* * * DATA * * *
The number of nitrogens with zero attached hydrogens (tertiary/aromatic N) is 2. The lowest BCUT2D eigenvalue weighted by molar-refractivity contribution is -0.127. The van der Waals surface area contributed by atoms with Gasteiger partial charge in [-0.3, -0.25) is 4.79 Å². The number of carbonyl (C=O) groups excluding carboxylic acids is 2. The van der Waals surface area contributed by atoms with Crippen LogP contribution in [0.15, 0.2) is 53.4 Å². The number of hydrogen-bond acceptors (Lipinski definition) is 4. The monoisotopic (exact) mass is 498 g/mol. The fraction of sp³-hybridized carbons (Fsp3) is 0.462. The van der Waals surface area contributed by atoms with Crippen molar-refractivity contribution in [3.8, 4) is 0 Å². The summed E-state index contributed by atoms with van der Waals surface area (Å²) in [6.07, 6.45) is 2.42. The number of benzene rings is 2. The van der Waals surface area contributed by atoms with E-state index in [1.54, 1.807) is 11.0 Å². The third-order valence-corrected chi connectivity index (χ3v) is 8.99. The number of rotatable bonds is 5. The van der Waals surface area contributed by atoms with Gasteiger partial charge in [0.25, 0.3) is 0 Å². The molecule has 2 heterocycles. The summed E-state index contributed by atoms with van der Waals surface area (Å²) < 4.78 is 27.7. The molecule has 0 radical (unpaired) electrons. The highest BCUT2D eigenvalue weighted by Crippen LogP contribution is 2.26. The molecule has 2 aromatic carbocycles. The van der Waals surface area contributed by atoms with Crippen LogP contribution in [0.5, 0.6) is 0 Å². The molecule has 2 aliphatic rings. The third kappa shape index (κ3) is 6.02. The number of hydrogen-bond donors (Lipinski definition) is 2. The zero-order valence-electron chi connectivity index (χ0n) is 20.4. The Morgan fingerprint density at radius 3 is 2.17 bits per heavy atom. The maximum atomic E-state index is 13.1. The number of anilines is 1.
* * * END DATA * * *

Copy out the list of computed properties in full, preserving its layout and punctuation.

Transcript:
The number of nitrogens with zero attached hydrogens (tertiary/aromatic N) is 2. The lowest BCUT2D eigenvalue weighted by molar-refractivity contribution is -0.127. The van der Waals surface area contributed by atoms with Gasteiger partial charge in [-0.3, -0.25) is 4.79 Å². The number of carbonyl (C=O) groups excluding carboxylic acids is 2. The van der Waals surface area contributed by atoms with Crippen LogP contribution in [0.15, 0.2) is 53.4 Å². The number of hydrogen-bond acceptors (Lipinski definition) is 4. The monoisotopic (exact) mass is 498 g/mol. The fraction of sp³-hybridized carbons (Fsp3) is 0.462. The van der Waals surface area contributed by atoms with Crippen molar-refractivity contribution in [3.8, 4) is 0 Å². The summed E-state index contributed by atoms with van der Waals surface area (Å²) in [6.07, 6.45) is 2.42. The number of benzene rings is 2. The van der Waals surface area contributed by atoms with E-state index in [1.54, 1.807) is 11.0 Å². The third-order valence-corrected chi connectivity index (χ3v) is 8.99. The number of rotatable bonds is 5. The van der Waals surface area contributed by atoms with Gasteiger partial charge in [0.25, 0.3) is 0 Å². The molecule has 2 heterocycles. The summed E-state index contributed by atoms with van der Waals surface area (Å²) < 4.78 is 27.7. The molecule has 0 radical (unpaired) electrons. The highest BCUT2D eigenvalue weighted by Crippen LogP contribution is 2.26. The molecule has 2 aromatic carbocycles. The van der Waals surface area contributed by atoms with Crippen LogP contribution in [0.5, 0.6) is 0 Å². The molecule has 2 aliphatic rings. The third kappa shape index (κ3) is 6.02. The number of hydrogen-bond donors (Lipinski definition) is 2. The zero-order valence-electron chi connectivity index (χ0n) is 20.4. The Morgan fingerprint density at radius 3 is 2.17 bits per heavy atom. The maximum atomic E-state index is 13.1. The number of anilines is 1.